For the most part, cutting nutritionally deficient, high-calorie, and processed foods out of your diet can have a variety of beneficial effects on your body. As such, there don’t seem to be many health risks associated specifically with the Whole30 Diet. However, according to a May 2014 ABC News article, “When you start eliminating food groups like dairy, legumes and whole grains, you start to miss out on important nutrients like calcium and vitamin D, B vitamins, fiber and antioxidants.”

With this said, the Whole30 Program is a form of the hugely popular Paleo diets currently making the rounds, and there are some health concerns associated with them.

For example, TIME claims that although “cutting down on preservative-packed processed foods was smart, the article noted, the idea that banning “any kind of food unavailable to Stone Age hunter-gatherers,” including dairy products, grains and beans, was nutritional bad-think. Likewise, U.S. News, in its 2014 rankings of “Best Diets Overall,” announced that the Paleo diet was at the very bottom, tied at No. 31 with the Dukan diet. “Experts took issue with the diet on every measure,” the magazine scolded.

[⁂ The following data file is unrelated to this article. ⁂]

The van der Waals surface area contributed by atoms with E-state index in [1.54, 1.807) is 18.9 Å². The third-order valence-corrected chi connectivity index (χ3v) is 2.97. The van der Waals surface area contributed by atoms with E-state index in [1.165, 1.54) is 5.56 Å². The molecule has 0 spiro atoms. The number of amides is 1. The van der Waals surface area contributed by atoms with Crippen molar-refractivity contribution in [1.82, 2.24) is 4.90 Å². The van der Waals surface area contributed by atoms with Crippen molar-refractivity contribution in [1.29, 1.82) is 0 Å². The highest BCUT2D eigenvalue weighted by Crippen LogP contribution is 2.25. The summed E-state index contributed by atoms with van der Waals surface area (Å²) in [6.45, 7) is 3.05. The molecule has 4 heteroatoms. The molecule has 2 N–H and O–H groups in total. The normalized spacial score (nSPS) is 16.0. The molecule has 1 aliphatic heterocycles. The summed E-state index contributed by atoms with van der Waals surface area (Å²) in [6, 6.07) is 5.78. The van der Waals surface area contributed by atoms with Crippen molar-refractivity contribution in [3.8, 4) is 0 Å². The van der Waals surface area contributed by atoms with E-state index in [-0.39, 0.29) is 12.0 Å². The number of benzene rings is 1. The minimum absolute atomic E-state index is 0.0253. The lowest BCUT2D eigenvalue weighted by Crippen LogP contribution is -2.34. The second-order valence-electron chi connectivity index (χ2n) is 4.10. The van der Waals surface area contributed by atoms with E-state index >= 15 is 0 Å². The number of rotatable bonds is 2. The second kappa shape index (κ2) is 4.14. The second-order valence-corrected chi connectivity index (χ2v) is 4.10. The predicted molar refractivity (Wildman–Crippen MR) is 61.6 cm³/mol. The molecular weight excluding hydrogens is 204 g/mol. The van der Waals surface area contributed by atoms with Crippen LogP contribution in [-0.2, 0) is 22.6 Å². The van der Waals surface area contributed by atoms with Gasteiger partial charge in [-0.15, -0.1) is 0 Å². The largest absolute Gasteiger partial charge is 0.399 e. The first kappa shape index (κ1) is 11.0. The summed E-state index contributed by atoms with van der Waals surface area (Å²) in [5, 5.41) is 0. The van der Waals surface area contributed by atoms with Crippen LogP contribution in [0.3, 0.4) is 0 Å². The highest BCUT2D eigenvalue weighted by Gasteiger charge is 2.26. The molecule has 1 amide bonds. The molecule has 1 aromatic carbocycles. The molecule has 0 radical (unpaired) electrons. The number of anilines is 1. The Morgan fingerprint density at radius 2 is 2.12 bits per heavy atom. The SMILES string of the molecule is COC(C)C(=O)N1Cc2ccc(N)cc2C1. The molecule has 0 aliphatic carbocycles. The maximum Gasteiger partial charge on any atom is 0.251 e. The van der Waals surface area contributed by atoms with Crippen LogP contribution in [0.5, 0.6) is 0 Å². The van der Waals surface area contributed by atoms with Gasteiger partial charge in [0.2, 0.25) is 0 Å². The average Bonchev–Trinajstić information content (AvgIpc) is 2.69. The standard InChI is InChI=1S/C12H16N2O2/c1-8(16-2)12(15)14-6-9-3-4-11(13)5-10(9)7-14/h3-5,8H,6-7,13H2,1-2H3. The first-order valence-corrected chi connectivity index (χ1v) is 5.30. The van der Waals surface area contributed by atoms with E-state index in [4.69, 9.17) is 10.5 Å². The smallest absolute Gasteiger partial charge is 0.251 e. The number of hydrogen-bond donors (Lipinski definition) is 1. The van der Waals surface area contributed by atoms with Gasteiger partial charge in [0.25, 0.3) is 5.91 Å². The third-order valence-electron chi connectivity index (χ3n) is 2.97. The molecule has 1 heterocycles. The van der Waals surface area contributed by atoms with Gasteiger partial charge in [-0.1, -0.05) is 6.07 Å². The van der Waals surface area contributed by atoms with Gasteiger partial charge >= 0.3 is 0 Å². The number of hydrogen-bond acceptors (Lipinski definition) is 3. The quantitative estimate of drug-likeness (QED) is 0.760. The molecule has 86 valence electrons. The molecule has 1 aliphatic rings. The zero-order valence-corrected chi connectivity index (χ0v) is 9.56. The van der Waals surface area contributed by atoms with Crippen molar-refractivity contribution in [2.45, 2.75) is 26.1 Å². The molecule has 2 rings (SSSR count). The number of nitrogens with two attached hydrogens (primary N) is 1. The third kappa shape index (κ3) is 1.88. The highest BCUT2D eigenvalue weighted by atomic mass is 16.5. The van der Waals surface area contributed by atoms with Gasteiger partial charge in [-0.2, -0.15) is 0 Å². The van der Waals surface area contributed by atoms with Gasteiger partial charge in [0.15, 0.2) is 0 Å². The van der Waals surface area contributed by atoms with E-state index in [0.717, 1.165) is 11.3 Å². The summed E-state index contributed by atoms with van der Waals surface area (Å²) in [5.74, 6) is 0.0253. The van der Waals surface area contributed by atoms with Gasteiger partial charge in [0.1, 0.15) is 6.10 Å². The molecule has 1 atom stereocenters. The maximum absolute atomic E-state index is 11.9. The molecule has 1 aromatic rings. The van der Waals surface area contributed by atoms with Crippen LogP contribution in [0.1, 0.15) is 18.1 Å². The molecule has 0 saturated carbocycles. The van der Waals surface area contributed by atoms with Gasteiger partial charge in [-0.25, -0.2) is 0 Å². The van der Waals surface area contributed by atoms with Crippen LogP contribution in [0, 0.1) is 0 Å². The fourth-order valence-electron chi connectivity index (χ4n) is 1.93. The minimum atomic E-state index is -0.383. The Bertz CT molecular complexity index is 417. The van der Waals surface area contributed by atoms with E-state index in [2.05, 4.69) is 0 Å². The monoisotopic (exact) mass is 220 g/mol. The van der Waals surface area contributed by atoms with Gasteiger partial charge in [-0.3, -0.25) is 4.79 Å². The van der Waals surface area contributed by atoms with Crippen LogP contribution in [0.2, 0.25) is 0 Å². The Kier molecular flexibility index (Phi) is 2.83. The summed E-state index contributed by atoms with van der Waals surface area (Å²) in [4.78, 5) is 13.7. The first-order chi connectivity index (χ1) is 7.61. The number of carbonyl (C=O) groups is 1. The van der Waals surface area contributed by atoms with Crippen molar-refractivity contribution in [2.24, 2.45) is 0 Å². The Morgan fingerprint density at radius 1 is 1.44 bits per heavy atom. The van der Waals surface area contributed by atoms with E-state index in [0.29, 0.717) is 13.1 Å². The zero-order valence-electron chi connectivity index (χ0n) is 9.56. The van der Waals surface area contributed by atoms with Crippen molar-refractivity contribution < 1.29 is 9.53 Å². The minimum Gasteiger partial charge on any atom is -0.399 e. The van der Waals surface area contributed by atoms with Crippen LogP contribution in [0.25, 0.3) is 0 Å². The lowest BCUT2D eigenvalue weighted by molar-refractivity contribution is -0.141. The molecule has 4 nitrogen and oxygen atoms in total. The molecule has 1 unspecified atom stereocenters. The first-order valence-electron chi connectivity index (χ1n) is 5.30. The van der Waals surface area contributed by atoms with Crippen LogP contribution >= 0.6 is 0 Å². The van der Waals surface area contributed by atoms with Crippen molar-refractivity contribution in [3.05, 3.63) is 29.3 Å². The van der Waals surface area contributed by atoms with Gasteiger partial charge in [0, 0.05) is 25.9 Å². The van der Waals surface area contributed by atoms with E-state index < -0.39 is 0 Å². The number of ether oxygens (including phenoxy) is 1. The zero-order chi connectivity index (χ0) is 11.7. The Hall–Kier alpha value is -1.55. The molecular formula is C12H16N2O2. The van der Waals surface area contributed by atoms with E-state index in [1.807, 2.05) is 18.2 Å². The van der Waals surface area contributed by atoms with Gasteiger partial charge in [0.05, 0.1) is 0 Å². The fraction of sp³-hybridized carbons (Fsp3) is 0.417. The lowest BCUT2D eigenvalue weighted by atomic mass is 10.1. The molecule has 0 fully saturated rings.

USNews writes, “By shunning dairy and grains, you’re at risk of missing out on a lot of nutrients. Also, if you’re not careful about making lean meat choices, you’ll quickly ratchet up your risk for heart problems.”

As such, you’ll definitely want to speak with your physician beforehand to find out which foods you should focus on, and if you should be supplementing your Whole30 Program with any kind of vitamin regimen.

What is Whole30’s Online Customer Reputation?

Overall, it appears that the Whole30 Diet Program has a mostly positive online reputation among users, and the creators’ book has overwhelmingly positive reviews on Amazon.com.

Of these, the most common compliments related to Whole30 revolved around the fact that it’s free, the health benefits it can provide, and the insights it provides into the ingredients found in many foods that you might have previously thought were healthy. In fact, this review included blood test results after completing the Whole30 program, and found that their cholesterol had dropped nearly 60 points and leptin (fat hormone) levels had decreased significantly as well.